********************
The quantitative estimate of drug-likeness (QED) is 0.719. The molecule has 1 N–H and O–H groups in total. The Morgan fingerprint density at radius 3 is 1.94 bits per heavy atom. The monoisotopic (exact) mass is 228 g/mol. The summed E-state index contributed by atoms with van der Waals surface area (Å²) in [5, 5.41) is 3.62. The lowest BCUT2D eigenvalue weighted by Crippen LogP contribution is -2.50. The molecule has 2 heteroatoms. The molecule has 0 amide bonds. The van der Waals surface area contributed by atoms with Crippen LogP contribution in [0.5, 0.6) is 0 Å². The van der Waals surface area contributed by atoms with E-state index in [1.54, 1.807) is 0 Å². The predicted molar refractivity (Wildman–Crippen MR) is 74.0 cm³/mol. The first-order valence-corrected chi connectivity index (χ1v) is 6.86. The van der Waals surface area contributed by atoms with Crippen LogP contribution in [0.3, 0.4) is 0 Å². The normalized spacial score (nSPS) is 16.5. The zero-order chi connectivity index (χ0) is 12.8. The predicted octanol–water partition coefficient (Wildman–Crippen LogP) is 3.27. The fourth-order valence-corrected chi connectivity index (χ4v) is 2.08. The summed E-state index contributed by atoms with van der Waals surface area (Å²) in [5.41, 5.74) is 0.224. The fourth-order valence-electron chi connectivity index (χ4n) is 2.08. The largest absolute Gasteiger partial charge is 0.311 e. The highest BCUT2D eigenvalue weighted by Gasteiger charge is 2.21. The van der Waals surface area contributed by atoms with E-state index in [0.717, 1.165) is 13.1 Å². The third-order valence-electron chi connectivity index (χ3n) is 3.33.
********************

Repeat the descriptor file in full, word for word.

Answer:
The quantitative estimate of drug-likeness (QED) is 0.719. The molecule has 1 N–H and O–H groups in total. The Morgan fingerprint density at radius 3 is 1.94 bits per heavy atom. The monoisotopic (exact) mass is 228 g/mol. The summed E-state index contributed by atoms with van der Waals surface area (Å²) in [5, 5.41) is 3.62. The lowest BCUT2D eigenvalue weighted by Crippen LogP contribution is -2.50. The molecule has 2 heteroatoms. The molecule has 0 amide bonds. The van der Waals surface area contributed by atoms with Crippen LogP contribution in [0.5, 0.6) is 0 Å². The van der Waals surface area contributed by atoms with E-state index in [1.54, 1.807) is 0 Å². The predicted molar refractivity (Wildman–Crippen MR) is 74.0 cm³/mol. The first-order valence-corrected chi connectivity index (χ1v) is 6.86. The van der Waals surface area contributed by atoms with Crippen LogP contribution in [0.3, 0.4) is 0 Å². The normalized spacial score (nSPS) is 16.5. The zero-order chi connectivity index (χ0) is 12.8. The predicted octanol–water partition coefficient (Wildman–Crippen LogP) is 3.27. The fourth-order valence-corrected chi connectivity index (χ4v) is 2.08. The summed E-state index contributed by atoms with van der Waals surface area (Å²) in [5.41, 5.74) is 0.224. The fourth-order valence-electron chi connectivity index (χ4n) is 2.08. The largest absolute Gasteiger partial charge is 0.311 e. The highest BCUT2D eigenvalue weighted by Gasteiger charge is 2.21. The van der Waals surface area contributed by atoms with E-state index in [0.717, 1.165) is 13.1 Å². The third-order valence-electron chi connectivity index (χ3n) is 3.33.